One Day in the Congo – Canadian Travel Journalism

When people ask me how Africa was I always tell them that there is no place like it, out of all my travels it is the most indescribable.  I show pictures and tell the stories of what we saw, but I am aware that people digest it as it relates to them, possibly with a image that is already in their mind and their preconceived notions.  If I were to get off a plane or a bus in Goma and that was my first stop in Africa, I’d think about getting back on the plane.  I don’t want anyone to misinterpret that.  I have never felt so immersed and slightly insecure in a continent than I did the day we crossed the border from Rwanda into the Congo.  After months in Africa we had slowly adjusted, acclimatised and forgotten most of the nervousness we had when we first arrived.  By the time we visited the Cong, we had traveled by local bus and had accepted rides from strangers, found our own “simple” rooms (sometimes in the dark of night), crossed borders on foot and ate wherever we could find a place to eat.  So when we stamped our passport in a small shack on the Rwandan border it felt many border crossings we’d already made.  So, it was interesting for us to have our nervousness re-emerge, as it did in Goma.
What can I say?  Goma is an interesting town and area.  Surrounded by mountains, volcanoes, the famous endangered Gorillas and sitting on huge lake, it is beautiful.  It is also internationally known for other reasons including the mass migration of Hutu refugees in the Rwandan Genocide which continues to cause a humanitarian crisis years later, the wars which followed the end of the Rwandan Genocide and now the ongoing conflicts between the FDLR and Congolese forces.  That’s the type of place my wife and I spend our vacations!  …Before I forget, the neighbouring volcano also erupted in 2002 and levelled most of the city, causing the residents of the town to rebuild on the lava.  Truly a place that has more than its share of tragedies!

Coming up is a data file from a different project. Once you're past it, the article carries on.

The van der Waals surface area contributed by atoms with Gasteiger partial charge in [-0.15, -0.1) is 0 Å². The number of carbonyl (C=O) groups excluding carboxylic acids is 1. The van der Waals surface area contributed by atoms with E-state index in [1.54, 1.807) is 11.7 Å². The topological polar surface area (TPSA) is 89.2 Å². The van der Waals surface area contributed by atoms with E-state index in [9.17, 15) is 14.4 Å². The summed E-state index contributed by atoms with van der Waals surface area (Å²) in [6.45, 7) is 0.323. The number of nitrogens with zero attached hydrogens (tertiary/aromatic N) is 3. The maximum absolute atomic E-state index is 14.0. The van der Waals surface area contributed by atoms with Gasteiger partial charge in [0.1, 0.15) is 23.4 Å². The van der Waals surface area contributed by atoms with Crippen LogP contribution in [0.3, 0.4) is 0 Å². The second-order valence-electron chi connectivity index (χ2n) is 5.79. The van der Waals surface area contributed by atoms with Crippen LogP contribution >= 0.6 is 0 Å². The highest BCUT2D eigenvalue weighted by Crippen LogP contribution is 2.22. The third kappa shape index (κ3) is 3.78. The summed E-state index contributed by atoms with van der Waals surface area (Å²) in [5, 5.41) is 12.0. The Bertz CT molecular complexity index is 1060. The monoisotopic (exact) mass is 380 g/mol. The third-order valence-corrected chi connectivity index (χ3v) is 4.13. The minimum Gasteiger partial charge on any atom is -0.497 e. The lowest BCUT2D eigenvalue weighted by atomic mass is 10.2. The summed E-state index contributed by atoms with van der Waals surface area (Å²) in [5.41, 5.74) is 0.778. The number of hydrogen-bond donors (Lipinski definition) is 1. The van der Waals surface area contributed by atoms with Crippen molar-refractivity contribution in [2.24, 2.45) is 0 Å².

It wasn’t the type of trip where I could just snap away with my camera as using discretion is key in an already tense area, and I always try my best not to foist a camera on people that are suffering.  Also as I was shooting with film and had a limited supply that I had to carry around in my pack for months, I was careful with the pictures I chose to take.  So please enjoy the shots and I’d love to hear your feedback.

You can find more of my work and information about pre-order sales of my book on my Fine Art website.


A beautiful young girl we met atop a lookout.

Children playing atop a lava flow hill.

This is one of the major streets in Goma.  Many have built there homes or small businesses atop what used to be the town street.  The buildings are buried below but on occasion you could see the top of a building.

Local fisherman fishing in Lake Kivu.

A man I met with in the passport office.

A great example of how large the lava flow was.  You can see a man running down in the bottom right and a few people in the center of the shot.